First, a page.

"Base rent" is a part of what the tenant must pay to the landlord. It is usually paid monthly and may increase according to a schedule. Base rent is not the only thing the tenant may have to pay under the lease. What is important is to understand how the rent will increase and factor it into the operational expenses.

After the expiration of the lease term, the tenant may become a "holdover tenant," which means that the landlord may increase the rent. It is important to watch out for the expiration date and start negotiating a new lease or extension ahead of time.
What is NNN ("Triple N")?
Triple "N" refers to three net costs: taxes, insurance, and common area maintenance. A commercial lease may include the tenant's obligation to pay those costs, usually on a pro-rata basis based on the square footage. The NNN charges are typically estimated at the beginning of the year and escrowed monthly with the rent, and then reconciled at the end of the year.

The taxes may include real property taxes, rent taxes (if applicable), or any other local taxes. The insurance may include the pro-rata share of the landlord's casualty and liability insurance. Common area maintenance may include snow removal, landscaping, trash, parking area maintenance, common area utilities, and other things.

Things to consider are the right to audit and dispute NNN charges, a potential cap on the NNN amount, things included in the taxes, things included in the common area maintenance, the calculation of your pro-rata share, and other factors affecting the NNN charges.

What is not included in the rent?
Certain things are not included in the rent, so, the business must secure them separately and include them in the operating budget. For example, a tenant typically must obtain liability insurance for the business, required licenses and permits, janitorial services outside of the common area, trash and snow removal outside of the common area, and utilities outside of the common area.

In considering what your business needs in terms of insurance coverage, the owner must take into account the nature of the business, the industry, potential exposure and risks, and resources.

For the utilities and other additional services, it is not a bad idea to investigate the history of utility bills and check if there are any unpaid overdue bills from the previous tenant. If your business requires a larger volume of certain utilities, you need to check whether the utility/ service company charges extra fees.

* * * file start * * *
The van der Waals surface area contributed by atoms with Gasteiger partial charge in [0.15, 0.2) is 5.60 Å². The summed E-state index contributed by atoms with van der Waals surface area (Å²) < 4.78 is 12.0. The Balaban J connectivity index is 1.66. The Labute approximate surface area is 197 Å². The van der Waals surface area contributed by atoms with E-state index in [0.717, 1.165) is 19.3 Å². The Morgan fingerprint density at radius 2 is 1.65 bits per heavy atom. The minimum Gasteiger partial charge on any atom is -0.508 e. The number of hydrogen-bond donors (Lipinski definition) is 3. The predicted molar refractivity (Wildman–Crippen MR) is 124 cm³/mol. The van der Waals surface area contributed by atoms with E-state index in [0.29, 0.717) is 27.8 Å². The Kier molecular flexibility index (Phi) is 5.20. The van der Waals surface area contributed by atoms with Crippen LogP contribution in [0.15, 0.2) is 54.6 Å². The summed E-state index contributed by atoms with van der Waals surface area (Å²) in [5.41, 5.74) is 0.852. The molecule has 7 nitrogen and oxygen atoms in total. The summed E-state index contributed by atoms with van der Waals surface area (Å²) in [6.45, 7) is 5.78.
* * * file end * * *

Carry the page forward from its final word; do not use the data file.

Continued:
Other expenses
Many other things may indirectly put additional expenses on the tenant. The company must either discuss shifting the burden on the landlord or accept it as its operational expense. For example, outside signage, and maintenance of exterior walls, roof, and adjacent property.
Can I conduct my business at this location to the full extent?
It is important that your prospective landlord understands the nature of your business and warrants that there are no restrictions on doing such business at this location. The landlord may be restricted by agreements with other tenants, agreements with third parties, or even its own preferences as to what businesses to allow on the property. The "usage" provision of the lease must accurately describe the nature of the business, as well as any anticipated changes to it. For example, a restaurant business that anticipates selling alcohol or providing delivery services should include those details in the lease. The broader the description of the business, the more freedom the tenant will have in operating its business.
What if the neighbor-tenant is my competitor?
To protect your business from unnecessary competition, a tenant should consider including in the lease a restricted use clause. This clause will restrict the landlord from leasing space in the same shopping or office center to your potential competitors. For example, as a Japanese restaurant owner, you probably will not want another Japanese restaurant right next door. However, a creamery or a game store - neighbor may enhance your business.

The landlord will probably want to have more freedom in who it can lease property to and will prefer narrower restrictions. When negotiating the restricted use clause, the tenant may also consider the size, brand, products, or services of potentially unwanted neighbors. The tenant may also want to include in the lease the remedies if the landlord breaches the restricted use clause, such as reduced rent or an option to terminate the lease.
What if I want the neighbor tenant to always be there?